A double-wishbone suspension system was used at all four wheels. Inspired by Formula One race cars, this design promoted agile handling and a comfortable ride by precisely controlling wheel travel and keeping the tire's contact patch square to the road surface.
One model departed (the Civic Si hatchback), as a new one, the Civic LX sedan, was introduced. The LX loaded up a Civic sedan with features such as power windows, locks and mirrors; a tachometer; and intermittent wipers. U.S. production for the Civic began this year in Ohio, making it easier for Honda to satisfy America's appetite for its gem of a small car.
The Civic Si hatchback returned for 1989, now with a power moonroof and once again with the same potent engine (increased to 108 horsepower for this year) installed in the CRX Si and the 4WD wagon.
Revised bumpers and taillights identified the 1990 Civic. Hatchbacks received larger reverse (white) lights, and sedans adopted a horizontal taillight theme. An EX sedan joined the Civic family and took its place at the top of the sedan lineup. The EX had the Si's engine, 14-inch wheels and all the features of the LX (which now included cruise control). Four-wheel disc brakes appeared on the CRX as did a slightly revised dash-board (with softer corners and larger instruments) for all Civic models.
The 1991 Civics were virtually unchanged, and this was the last year for the spunky CRX.
Along with acquiring a more aerodynamic wedge-shaped body, the Civic was expanded in dimensions and trim levels for 1992. Wheelbases now measured in at 101.3 inches for the two-door hatchback and 103.2 inches for the four-door sedan. The wagon was dropped.
Trim levels for the hatchback included the CX, DX, VX and Si. The CX was fitted with a 1.5-liter 70-horsepower engine; the DX with a 1.5-liter 102-horsepower engine; the VX with a 92-horsepower 1.5-liter with variable valve timing tuned for economy (VTEC-E); and the Si with a 125-horsepower VTEC engine. The VX, which also came with lightweight alloy wheels, managed fuel economy figures of 48 in the city and 55 on the highway nearly the same as the old CRX HF in spite of 30 more horsepower and five-passenger capability. Sedans came in the same trim levels as before: DX, LX and EX (which added a power moonroof to its list of standard luxuries). The DX and LX had the 1.5-liter 102-horsepower engine, and the EX sported the 125-horse 1.6 from the Si. A five-speed manual was standard across the board, and a four-speed automatic was optional on the DX hatchback and all sedan models.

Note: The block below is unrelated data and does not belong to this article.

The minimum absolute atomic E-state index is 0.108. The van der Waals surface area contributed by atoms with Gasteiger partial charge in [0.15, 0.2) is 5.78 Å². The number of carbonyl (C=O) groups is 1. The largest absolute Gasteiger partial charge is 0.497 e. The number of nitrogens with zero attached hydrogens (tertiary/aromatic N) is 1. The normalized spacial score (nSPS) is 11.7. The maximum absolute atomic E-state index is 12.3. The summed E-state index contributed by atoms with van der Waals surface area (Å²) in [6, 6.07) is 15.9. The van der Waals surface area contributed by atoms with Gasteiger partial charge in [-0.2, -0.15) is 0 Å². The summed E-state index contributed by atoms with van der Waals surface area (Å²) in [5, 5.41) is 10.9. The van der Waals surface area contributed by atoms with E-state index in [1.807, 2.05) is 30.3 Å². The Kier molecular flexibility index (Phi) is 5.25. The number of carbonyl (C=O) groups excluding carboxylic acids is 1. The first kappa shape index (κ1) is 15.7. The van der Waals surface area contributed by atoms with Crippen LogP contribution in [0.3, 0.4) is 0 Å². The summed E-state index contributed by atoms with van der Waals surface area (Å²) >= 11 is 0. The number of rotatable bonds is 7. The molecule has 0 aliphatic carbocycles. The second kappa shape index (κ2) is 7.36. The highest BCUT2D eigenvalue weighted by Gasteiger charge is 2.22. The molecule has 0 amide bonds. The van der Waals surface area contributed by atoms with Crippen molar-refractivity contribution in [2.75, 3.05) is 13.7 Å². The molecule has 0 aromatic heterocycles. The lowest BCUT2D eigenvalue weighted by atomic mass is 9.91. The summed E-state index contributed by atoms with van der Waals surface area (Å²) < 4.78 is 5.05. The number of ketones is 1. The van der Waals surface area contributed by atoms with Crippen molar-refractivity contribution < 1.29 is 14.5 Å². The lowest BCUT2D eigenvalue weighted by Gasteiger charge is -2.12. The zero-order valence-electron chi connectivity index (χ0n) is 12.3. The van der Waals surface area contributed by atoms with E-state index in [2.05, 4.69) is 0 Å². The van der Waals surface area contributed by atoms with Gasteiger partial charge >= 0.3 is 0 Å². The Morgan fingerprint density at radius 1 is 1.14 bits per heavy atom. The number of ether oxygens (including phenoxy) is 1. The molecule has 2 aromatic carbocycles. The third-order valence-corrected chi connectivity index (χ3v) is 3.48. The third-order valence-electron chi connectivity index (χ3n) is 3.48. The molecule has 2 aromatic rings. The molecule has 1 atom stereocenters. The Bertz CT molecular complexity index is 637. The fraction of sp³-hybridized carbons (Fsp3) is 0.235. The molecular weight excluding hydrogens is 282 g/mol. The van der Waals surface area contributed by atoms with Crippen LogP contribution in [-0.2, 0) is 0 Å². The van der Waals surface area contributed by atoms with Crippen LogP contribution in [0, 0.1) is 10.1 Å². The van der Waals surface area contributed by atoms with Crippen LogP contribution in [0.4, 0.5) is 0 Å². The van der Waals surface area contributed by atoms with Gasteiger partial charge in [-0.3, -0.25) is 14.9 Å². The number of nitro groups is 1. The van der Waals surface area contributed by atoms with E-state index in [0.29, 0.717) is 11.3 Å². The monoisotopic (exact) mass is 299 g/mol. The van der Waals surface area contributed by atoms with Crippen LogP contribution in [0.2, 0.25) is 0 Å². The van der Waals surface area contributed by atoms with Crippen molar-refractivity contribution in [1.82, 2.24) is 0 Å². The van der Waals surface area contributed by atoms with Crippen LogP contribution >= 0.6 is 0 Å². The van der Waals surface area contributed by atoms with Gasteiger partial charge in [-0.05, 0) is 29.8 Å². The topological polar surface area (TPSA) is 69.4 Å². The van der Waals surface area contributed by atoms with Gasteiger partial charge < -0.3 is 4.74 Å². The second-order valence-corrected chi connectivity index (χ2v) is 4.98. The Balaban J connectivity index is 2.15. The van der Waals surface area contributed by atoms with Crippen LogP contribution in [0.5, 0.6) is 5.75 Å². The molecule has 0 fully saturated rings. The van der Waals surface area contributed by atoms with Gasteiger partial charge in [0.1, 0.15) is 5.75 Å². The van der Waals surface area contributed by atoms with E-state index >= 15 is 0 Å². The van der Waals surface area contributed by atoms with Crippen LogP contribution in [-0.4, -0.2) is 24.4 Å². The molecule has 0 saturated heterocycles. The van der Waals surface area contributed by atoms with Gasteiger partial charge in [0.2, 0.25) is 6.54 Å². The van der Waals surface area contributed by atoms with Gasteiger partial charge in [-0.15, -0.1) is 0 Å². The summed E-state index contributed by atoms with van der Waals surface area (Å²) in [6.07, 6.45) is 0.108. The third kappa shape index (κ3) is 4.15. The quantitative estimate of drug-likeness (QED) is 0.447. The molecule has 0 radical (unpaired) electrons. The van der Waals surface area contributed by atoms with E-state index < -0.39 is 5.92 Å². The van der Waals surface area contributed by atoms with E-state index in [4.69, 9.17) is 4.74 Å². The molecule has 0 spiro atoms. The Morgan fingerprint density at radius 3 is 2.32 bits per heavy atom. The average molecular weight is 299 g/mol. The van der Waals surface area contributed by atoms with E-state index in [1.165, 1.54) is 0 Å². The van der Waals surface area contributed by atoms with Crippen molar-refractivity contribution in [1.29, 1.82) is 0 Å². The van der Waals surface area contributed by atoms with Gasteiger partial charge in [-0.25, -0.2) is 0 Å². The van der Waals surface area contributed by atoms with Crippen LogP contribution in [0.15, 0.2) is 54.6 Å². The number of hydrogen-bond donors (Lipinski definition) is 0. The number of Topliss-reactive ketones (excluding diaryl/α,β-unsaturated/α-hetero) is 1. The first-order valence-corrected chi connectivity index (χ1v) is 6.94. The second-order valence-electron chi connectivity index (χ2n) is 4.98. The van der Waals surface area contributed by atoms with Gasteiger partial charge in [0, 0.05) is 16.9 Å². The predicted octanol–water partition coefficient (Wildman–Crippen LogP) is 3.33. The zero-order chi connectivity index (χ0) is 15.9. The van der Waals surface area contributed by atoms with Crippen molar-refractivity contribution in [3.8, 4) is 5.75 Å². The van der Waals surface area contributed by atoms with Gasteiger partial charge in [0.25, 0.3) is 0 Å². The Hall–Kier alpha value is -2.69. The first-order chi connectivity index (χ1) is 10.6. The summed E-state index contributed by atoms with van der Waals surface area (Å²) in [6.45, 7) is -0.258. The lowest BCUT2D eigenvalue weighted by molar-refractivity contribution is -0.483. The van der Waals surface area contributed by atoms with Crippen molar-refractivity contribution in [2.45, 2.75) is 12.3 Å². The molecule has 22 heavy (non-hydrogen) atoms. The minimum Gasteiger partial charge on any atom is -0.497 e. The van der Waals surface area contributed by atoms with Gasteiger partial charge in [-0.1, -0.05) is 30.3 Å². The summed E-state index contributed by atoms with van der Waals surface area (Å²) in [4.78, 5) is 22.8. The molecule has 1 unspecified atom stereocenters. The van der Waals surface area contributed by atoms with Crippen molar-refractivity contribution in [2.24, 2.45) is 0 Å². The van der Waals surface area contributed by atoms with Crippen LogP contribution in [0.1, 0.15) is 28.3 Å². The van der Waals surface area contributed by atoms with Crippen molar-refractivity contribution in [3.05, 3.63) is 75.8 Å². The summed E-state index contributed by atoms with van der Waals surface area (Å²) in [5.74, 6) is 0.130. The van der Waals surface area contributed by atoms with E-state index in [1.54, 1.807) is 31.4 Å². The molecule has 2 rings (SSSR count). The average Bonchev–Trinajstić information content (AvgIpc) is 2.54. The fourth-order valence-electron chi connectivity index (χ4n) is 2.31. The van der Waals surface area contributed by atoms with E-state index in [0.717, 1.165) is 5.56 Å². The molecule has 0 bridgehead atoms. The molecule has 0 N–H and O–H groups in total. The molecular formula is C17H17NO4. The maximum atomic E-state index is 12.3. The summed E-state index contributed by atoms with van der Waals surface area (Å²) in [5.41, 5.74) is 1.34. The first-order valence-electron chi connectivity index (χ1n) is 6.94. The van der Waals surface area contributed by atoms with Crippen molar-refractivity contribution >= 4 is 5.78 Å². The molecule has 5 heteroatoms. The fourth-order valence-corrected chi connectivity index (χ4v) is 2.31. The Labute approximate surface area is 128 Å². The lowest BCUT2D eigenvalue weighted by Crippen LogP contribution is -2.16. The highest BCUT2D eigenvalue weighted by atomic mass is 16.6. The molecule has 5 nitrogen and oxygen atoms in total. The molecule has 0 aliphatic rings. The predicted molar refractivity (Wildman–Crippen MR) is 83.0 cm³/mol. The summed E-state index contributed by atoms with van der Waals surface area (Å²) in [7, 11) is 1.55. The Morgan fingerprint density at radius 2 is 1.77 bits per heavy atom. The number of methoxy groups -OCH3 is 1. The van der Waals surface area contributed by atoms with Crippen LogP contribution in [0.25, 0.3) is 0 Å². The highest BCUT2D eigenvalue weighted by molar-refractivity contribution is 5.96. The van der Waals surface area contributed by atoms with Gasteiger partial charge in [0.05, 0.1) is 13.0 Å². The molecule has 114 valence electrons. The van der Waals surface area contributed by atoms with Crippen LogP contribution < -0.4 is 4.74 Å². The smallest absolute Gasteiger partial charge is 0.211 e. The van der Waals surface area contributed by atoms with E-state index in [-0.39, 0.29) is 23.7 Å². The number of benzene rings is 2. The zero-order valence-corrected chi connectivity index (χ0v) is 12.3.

The level of safety increased with the new Civic via a standard driver-side airbag for all models and standard antilock (ABS) brakes on the EX sedan.
A two-door notchback coupe, which shared its 103.2-inch wheelbase with the sedan, debuted for 1993 and was offered in DX and EX trim levels. The DX was outfitted the same as the DX hatchback, and the EX coupe had the same features as the EX sedan, including the 125-horse engine and power moonroof. An option package for the EX coupe added a passenger airbag and high-power stereo with cassette player. The EX sedan had a few more items added to its already generous standard features list, including air conditioning and the high-power sound system with cassette player.
Also this year, the del Sol debuted as a belated replacement for the CRX. Built on a wheelbase 8 inches shorter than a Civic hatchback's, the del Sol featured a removable targa-style top, a snug two-seat cockpit and one of two engines, either the 1.5-liter unit with 102 horsepower or the 1.6 sporting 125 ponies, depending on whether one chose the base S or more sporting Si version.
1994 brought safety advances and an LX version of the Civic sedan. A passenger-side airbag became standard on all Civics, and antilock brakes were now optional on the EX coupe, Si hatchback and LX sedan. The new LX sedan filled the gap between the basic DX sedan and loaded-to-the-gills EX. Power windows, locks and mirrors; cruise control; a tachometer; a stereo with cassette player; and 14-inch (versus the DX's 13-inch) tires were all standard on the LX.
On the del Sol front, a new model debuted called the VTEC. Named after its 1.6-liter DOHC engine that boasted a sizzling 160 horsepower, this del Sol came with bigger brakes, a firmer suspension and high-performance (195/60VR14) rubber. Apart from the addition of a passenger airbag, the rest of the del Sol line continued as before.
There were no changes for the 1995 Civics except on the del Sol models, which got a few improvements. Upgrades included standard antilock brakes for the VTEC, power locks for the Si and VTEC, and a remote trunk release for all trim lines.
A revamped Civic lineup debuted for 1996. The new body featured larger light clusters fore and aft, a grille (chrome-accented on sedans) and a crisp character line that ran the length of the car. Hatchbacks now had the 103.2-inch wheelbase of the coupes and sedans, and overall length was up around 2 to 4 inches, depending on body style.